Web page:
California Wildfires Threaten Booksellers

Written by Morgan Southworth

The California wildfires have been particularly brutal this year, and they’re not over yet. As of December 11, Southern California wildfire Thomas is larger than the size of New York City and only about 20% has been contained. Granted, it’s only one of six fires in the state that have destroyed more than 1,000 structures. Hundreds of thousands of acres have already been consumed by the flames. Human safety is obviously the first priority on everyone’s minds. However, one issue that seems to be near the bottom of people’s lists is the threat of fire for California booksellers.

Your business is your source of income, and while you may love a book with all your heart, that does not stop the pages from being very flammable—no matter how much we may weep or laugh over a heartfelt story and wish otherwise. According to Publishers Weekly, California booksellers are struggling to keep their doors open, and some have closed altogether in the wake of the fire. There’s a lot of worry on everyone’s minds—friends and family’s safety, the security of people’s homes, preparations to evacuate, etc. Booksellers in particular are worrying about the welfare of their livelihood as well.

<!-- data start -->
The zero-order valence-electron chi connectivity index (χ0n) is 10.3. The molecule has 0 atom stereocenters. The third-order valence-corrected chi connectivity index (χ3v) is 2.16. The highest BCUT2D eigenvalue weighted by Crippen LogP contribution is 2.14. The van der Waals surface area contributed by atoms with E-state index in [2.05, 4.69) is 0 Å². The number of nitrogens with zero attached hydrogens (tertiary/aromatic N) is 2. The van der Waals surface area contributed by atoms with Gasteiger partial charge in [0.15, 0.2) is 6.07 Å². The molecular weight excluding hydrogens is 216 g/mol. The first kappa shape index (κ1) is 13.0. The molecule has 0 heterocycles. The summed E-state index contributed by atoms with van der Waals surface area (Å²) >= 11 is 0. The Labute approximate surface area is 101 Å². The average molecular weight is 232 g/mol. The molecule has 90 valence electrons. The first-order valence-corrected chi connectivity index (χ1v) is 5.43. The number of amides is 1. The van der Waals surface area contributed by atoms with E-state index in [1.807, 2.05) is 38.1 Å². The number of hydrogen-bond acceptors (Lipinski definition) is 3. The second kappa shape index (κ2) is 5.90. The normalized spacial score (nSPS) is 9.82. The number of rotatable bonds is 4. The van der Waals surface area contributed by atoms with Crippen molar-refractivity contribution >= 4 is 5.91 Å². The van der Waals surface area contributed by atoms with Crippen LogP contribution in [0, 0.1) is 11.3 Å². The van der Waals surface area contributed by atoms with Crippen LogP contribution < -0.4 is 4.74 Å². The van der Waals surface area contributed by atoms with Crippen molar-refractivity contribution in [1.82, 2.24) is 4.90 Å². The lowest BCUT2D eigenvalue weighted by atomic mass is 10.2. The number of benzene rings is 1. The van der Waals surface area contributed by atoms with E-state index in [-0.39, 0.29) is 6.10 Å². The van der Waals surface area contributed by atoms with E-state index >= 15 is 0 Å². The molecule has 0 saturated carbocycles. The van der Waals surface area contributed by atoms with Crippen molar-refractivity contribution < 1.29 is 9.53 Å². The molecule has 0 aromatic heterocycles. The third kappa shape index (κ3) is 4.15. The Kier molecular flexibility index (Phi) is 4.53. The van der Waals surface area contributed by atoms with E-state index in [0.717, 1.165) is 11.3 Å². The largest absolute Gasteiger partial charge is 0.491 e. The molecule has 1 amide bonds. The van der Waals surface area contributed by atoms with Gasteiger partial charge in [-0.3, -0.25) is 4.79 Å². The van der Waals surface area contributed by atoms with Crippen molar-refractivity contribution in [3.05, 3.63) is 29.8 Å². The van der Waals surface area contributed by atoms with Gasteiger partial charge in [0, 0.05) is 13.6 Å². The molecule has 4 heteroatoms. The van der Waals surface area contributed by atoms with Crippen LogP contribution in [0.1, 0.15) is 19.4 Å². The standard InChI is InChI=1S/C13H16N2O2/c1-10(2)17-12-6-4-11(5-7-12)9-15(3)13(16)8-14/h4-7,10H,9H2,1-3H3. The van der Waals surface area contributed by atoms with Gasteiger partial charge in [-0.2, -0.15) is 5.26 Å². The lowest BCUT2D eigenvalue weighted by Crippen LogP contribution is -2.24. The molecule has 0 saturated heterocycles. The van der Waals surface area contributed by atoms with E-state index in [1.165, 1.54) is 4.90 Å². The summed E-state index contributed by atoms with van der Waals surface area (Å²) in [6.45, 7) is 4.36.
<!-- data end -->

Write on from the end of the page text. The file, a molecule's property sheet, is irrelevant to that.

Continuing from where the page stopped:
Even if the fires don’t reach some bookseller’s doors directly, smoke can still damage their stock. Smoke and ash tend to cling to the pages of books, and these pollutants are difficult to remove. If the damage is bad enough, some books may have to be thrown away all together, forcing owners to order more stock with money they don’t have because they’ve lost business in the evacuations and temporary closings. In this holiday preparatory period, sales usually go up, not down. Even after the fires are successfully contained, there’s going to be some worry on these bookseller’s minds for a while, especially in regards to income and repairing the damages.

Shoppers who live downwind of the fires—who would normally be out and about this time of year—are often staying inside now due to the poor quality of the air. Health and safety should be at the top of everyone’s lists until the danger passes, but bookstores in the California fire area will see ramifications from these fires for months to come.

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